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Carried to the Wall Haas

The nature of Kristin Ann Hass’ Carried to the Wall: American Memory and the Vietnam Veterans Memorial is a unique perspective when it comes to the changing authority of public monuments and their audiences. According to the author, the post-Vietnam War era has seen a change in the way audiences read memorials. Hass argues that they do so now with a more active and critical view. Making comparisons with the Civil War, Hass argues that the Vietnam was challenged the very nature of American patriotism and the relationship between the individual and the state. As Rachel Decker of The Michigan Daily noted upon the publication of Carried to the Wall, the memorial did not just symbolize the war and its losses but also redefined American patriotism, “'The Vietnam war shattered what it meant to be a patriotic American,’ Hass said. So the wall, completed in 1982, was supposed to be a memorial for the veterans ‘to create a community of grief that they hadn’t had” (1).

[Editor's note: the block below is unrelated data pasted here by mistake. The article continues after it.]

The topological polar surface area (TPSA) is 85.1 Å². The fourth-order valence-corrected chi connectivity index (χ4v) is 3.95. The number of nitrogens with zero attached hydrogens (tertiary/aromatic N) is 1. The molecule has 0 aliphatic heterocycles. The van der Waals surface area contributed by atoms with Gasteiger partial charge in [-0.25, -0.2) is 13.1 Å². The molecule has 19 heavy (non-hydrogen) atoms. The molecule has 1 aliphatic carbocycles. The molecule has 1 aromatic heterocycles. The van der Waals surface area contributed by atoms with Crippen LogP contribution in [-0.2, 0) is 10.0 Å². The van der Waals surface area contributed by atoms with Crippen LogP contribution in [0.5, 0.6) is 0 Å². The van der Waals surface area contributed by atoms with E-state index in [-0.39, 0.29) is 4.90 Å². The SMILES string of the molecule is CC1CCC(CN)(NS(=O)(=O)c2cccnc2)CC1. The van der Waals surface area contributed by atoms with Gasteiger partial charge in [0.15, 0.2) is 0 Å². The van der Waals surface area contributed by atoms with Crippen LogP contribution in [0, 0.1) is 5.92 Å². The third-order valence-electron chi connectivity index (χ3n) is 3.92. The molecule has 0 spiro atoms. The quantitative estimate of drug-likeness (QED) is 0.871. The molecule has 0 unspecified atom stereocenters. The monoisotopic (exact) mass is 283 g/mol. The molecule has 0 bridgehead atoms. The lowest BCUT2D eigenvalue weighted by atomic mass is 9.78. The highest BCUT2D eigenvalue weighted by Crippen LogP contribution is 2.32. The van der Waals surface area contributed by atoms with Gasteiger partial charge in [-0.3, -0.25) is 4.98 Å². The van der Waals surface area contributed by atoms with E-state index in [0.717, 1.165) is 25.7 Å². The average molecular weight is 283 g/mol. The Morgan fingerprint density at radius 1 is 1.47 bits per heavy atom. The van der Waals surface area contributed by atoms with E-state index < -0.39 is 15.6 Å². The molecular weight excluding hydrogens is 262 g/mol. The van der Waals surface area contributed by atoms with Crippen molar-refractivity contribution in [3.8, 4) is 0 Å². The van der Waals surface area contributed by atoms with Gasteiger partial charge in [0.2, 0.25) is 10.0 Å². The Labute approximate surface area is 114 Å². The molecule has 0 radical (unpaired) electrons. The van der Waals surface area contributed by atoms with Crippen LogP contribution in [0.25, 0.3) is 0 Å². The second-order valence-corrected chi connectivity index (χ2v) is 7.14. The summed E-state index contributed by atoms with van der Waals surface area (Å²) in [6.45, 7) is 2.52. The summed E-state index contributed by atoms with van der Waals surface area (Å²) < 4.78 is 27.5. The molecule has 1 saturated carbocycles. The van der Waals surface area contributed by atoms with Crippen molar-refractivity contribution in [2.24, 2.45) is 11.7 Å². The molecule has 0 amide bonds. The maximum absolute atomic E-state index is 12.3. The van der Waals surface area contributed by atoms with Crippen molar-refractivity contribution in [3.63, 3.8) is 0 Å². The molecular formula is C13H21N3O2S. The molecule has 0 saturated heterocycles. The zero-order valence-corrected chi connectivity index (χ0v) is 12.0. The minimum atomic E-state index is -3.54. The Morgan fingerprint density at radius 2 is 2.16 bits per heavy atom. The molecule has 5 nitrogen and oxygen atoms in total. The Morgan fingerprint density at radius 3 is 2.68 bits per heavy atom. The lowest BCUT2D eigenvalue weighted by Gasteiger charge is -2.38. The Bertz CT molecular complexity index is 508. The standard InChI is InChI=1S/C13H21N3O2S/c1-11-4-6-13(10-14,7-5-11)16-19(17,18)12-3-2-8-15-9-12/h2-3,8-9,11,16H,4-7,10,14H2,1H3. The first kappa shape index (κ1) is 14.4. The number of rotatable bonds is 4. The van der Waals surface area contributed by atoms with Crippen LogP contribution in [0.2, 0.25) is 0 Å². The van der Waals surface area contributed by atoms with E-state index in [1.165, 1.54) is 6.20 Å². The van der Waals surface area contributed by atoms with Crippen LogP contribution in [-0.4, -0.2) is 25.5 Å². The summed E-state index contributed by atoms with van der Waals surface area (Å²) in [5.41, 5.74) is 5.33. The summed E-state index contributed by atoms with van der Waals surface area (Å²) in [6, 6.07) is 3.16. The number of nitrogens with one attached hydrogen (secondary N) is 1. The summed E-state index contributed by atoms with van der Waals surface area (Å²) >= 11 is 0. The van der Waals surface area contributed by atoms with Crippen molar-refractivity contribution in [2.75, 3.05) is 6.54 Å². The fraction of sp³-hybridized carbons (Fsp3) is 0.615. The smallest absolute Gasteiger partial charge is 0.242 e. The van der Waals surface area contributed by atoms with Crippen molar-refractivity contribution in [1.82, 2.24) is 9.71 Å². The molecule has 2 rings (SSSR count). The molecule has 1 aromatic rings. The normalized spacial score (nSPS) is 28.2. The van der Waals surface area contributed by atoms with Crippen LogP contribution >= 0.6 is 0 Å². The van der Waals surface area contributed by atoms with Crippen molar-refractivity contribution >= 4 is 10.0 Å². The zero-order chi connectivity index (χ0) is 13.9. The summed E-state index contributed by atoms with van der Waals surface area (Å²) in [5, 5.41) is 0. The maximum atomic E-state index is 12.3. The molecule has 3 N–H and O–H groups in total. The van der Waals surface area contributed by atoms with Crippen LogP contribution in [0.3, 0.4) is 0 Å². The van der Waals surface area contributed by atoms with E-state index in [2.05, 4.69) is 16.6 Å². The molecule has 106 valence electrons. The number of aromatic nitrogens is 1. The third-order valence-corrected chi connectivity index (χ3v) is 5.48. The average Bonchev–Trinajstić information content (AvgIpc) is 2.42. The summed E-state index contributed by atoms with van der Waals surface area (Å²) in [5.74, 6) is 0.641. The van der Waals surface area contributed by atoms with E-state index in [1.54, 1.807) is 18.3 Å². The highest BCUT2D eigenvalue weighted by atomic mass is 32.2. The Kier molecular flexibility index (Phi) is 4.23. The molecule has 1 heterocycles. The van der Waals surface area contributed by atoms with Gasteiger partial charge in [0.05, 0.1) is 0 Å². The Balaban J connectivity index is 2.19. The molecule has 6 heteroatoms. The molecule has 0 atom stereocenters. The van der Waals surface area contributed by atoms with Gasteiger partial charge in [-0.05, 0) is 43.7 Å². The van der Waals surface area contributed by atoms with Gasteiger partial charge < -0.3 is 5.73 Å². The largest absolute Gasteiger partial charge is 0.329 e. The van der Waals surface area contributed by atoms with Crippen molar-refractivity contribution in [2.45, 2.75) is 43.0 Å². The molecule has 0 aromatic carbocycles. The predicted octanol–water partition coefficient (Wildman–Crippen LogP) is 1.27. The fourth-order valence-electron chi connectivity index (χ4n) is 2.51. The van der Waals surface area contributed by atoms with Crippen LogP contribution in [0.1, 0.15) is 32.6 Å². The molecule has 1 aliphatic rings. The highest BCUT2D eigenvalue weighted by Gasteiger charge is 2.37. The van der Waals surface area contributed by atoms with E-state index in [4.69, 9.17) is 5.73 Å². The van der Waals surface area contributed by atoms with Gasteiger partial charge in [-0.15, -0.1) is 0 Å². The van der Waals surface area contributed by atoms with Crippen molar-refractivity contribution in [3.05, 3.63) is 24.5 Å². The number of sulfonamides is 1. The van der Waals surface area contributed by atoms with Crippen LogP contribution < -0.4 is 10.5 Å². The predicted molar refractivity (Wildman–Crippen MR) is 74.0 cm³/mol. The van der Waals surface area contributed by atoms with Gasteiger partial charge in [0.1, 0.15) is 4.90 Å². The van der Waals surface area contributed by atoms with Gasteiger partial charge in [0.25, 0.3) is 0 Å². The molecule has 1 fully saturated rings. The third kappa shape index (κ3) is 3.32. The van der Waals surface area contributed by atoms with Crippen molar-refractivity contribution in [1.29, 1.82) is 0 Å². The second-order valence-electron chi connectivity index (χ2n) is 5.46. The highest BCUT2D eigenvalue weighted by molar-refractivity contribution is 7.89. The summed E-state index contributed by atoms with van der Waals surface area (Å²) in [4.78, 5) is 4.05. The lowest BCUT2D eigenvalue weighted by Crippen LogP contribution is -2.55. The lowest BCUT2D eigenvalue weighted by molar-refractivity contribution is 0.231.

In a sense, the Hass’ book is a dissertation-like study of why individuals leave the many and diverse objects at the base of the memorial in Washington, D.C. Using Mikhail Bakhtin’s concept of heteroglossia, Hass argues that these varied items left at the base of the monument represent an interactive exchange between the state and individuals, symbolizing an ongoing negotiation between the state and the public with respect to patriotism, nationalism, and memorials. Hass’ contention is that the memorial allowed veterans and their loved ones to create a community of meaning that was fragmented and left adrift in the aftermath of the controversial war. Because of this, Hass’ main argument is that it was nearly impossible to negotiate a monument that would represent a singular voice or perspective with respect to the unpopular war. As Hass (1) maintains:

After the Vietnam War, the instability of the social position of the soldier marked a national cri...

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Carried to the Wall Haas. (1969, December 31). In Retrieved 21:33, May 24, 2020, from